For these reasons, we can love our neighbor, be he enemy, stranger, acquaintance, colleague or family. To practice this discipline is to see humans not as ends, but as means: reflectors of God in their uniqueness, personhood, and creativity. We discern between distortions of God’s image (which nevertheless point back to the original), and reflections of it. We may phase between direct and indirect communion with God. As we simply love the image of God in another (or grieve over its distortion), our communion with god is indirect. At times, we return to God directly, thanking him for the work of his hands, praying he will beautify it through the gospel and sanctification.

Among fellow believers, the potential for enjoying God even more grows. Now the image of God is being restored in Christ, and we are coming to look more and more like Him. In fact, my Christian brother or sister will be one of the best manifestations of God to me in this age.

No one has seen God at any time. If we love one another, God abides in us, and His love has been perfected in us.(1Jo 4:12)

The phrase, “No one has seen God at any time” is given because during this age the invisible God is loved when we love what is most like him. A few verses later, John says the same thing:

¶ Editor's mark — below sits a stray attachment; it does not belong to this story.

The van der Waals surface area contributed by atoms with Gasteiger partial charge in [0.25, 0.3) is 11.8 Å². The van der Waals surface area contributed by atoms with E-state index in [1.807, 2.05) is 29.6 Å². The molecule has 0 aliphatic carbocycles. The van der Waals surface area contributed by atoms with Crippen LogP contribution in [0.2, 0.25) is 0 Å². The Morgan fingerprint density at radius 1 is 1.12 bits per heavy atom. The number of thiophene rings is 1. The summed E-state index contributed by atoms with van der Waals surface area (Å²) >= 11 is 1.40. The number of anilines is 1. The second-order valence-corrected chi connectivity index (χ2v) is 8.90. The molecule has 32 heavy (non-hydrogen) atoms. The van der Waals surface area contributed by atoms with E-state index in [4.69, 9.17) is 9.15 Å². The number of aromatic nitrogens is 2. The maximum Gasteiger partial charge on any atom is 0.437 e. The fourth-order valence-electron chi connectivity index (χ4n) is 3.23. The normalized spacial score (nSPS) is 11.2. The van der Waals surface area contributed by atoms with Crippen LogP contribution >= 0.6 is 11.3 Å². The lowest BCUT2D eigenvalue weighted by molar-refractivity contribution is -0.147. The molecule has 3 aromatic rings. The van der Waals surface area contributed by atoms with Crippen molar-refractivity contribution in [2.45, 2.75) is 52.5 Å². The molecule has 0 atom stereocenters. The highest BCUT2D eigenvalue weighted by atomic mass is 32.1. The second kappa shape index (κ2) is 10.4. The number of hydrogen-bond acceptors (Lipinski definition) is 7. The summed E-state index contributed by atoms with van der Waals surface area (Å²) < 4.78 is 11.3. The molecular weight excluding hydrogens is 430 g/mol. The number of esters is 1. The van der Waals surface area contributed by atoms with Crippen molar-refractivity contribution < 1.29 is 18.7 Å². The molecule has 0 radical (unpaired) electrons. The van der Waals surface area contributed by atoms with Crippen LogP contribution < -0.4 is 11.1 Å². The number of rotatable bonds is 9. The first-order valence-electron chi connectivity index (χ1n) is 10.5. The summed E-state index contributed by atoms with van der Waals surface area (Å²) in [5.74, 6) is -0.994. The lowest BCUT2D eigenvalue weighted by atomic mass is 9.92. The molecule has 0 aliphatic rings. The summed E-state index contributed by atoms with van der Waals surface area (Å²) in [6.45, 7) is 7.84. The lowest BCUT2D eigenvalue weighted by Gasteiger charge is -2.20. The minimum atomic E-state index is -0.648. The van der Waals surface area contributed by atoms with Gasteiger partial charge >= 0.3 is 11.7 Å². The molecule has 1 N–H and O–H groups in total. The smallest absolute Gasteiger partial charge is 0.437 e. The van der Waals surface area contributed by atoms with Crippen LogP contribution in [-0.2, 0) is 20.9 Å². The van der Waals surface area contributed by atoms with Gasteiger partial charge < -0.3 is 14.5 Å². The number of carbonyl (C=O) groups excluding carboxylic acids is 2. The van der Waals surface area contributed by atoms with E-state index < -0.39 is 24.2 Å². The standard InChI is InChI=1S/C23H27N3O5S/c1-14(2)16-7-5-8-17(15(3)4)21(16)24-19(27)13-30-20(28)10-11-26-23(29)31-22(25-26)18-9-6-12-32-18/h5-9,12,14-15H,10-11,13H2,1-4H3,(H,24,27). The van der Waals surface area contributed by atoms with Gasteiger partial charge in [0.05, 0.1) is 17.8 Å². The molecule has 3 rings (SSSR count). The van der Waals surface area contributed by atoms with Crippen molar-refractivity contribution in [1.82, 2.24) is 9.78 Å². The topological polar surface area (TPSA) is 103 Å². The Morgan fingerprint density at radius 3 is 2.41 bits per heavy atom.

If someone says, “I love God,” and hates his brother, he is a liar; for he who does not love his brother whom he has seen, how can1 he love God whom he has not seen? (1Jo 4:20)

The clearer the image, the more we will enjoy God’s beauty. Undoubtedly, we will be convicted over distortions of the image in ourselves, either by contrast, or simply by comparison. We will find moments to confess and consecrate, and find a deeper conformity to the perfect Man, Jesus Christ, and find a deeper communion with him.

This is a discipline of recognition. Lewis captures this well: “We may ignore, but we can nowhere evade, the presence of God. The world is crowded with Him. He walks everywhere incognito. And the incognito is not always hard to penetrate. The real labour is to remember, to attend. In fact, to come awake. Still more, to remain awake.”1

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David de Bruyn

About David de Bruyn

David de Bruyn pastors New Covenant Baptist Church in Johannesburg, South Africa. He is a graduate of Central Baptist Theological Seminary and Minnesota and the University of South Africa (D.Th.). Since 1999, he has presented a weekly radio program that is heard throughout much of central South Africa. He also blogs at Churches Without Chests.

  1. C.S. Lewis, Letters to Malcolm: Chiefly on Prayer (New York, NY: Harcourt, 1963, Mariner Books edition 2012, Kindle e-book), 75. []